Droplet-borne germs can travel in these secretions to infect someone a few feet away, often through the eyes, nose or mouth. This may not seem like an important difference, but it has a big impact on how easily a germ spreads. Airborne diseases are far more transmittable than droplet-borne ones.
Richard Preston‘s remarkable book, “The Hot Zone,” chronicled an Ebola Reston virus outbreak at a primate quarantine facility just outside Washington. The monkeys didn’t have direct contact with each other. CDC and military experts had to consider the possibility that Ebola Reston virus might be airborne. But feces thrown about the room, aerosols used in pressure washing the monkey cages or contaminated gloves used to handle the animals could also have transmitted the virus.
It is important to emphasize that Ebola Reston virus does not cause disease in humans. It also survives longer than Ebola Zaire — the species responsible for the West African epidemic — when aerosolized in the lab. But even Ebola Zaire can remain infectious when aerosolized for at least 90 minutes. What happens in the lab, however, doesn’t always represent the real world.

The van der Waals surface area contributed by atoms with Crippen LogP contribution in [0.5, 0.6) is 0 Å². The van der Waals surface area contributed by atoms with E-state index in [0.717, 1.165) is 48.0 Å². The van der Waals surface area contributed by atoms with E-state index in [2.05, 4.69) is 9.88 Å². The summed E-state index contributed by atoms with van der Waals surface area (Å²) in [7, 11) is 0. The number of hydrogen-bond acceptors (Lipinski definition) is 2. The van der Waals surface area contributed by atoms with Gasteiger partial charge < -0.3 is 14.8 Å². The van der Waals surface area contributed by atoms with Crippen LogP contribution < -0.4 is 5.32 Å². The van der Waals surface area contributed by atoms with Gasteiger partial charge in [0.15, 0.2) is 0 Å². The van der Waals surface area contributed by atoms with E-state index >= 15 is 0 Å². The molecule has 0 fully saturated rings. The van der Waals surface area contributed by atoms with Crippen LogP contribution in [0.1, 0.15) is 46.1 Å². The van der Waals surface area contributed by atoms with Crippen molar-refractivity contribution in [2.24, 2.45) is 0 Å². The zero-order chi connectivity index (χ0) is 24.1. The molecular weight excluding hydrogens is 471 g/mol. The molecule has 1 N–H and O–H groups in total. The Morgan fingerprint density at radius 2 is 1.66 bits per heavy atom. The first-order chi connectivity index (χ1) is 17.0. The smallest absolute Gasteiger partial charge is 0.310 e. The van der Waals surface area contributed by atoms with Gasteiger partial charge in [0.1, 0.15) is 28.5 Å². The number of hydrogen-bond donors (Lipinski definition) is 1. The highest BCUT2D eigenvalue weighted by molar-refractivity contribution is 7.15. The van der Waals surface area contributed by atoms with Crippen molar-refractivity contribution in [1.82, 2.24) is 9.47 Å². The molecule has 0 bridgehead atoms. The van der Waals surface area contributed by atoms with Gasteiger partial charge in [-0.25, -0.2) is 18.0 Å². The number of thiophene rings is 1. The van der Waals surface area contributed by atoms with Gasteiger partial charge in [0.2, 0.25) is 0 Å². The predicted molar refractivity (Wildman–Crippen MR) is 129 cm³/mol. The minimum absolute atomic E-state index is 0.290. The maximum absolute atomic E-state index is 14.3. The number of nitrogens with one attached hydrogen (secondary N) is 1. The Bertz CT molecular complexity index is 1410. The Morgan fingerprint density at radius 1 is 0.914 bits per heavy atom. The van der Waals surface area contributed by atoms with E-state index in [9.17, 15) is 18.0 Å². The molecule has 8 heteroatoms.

Since the Reston scare, scientists have learned more about Ebola transmission from other outbreaks.
In 1995, more than 300 people became sick with Ebola in Kikwit, Democratic Republic of the Congo. Disease detectives were unable to determine how 12 of the patients were exposed — again raising questions about the possibility of airborne transmission. But if Ebola could be transmitted through the air, at least some family members of Ebola patients should have gotten sick even without direct contact. That didn’t happen.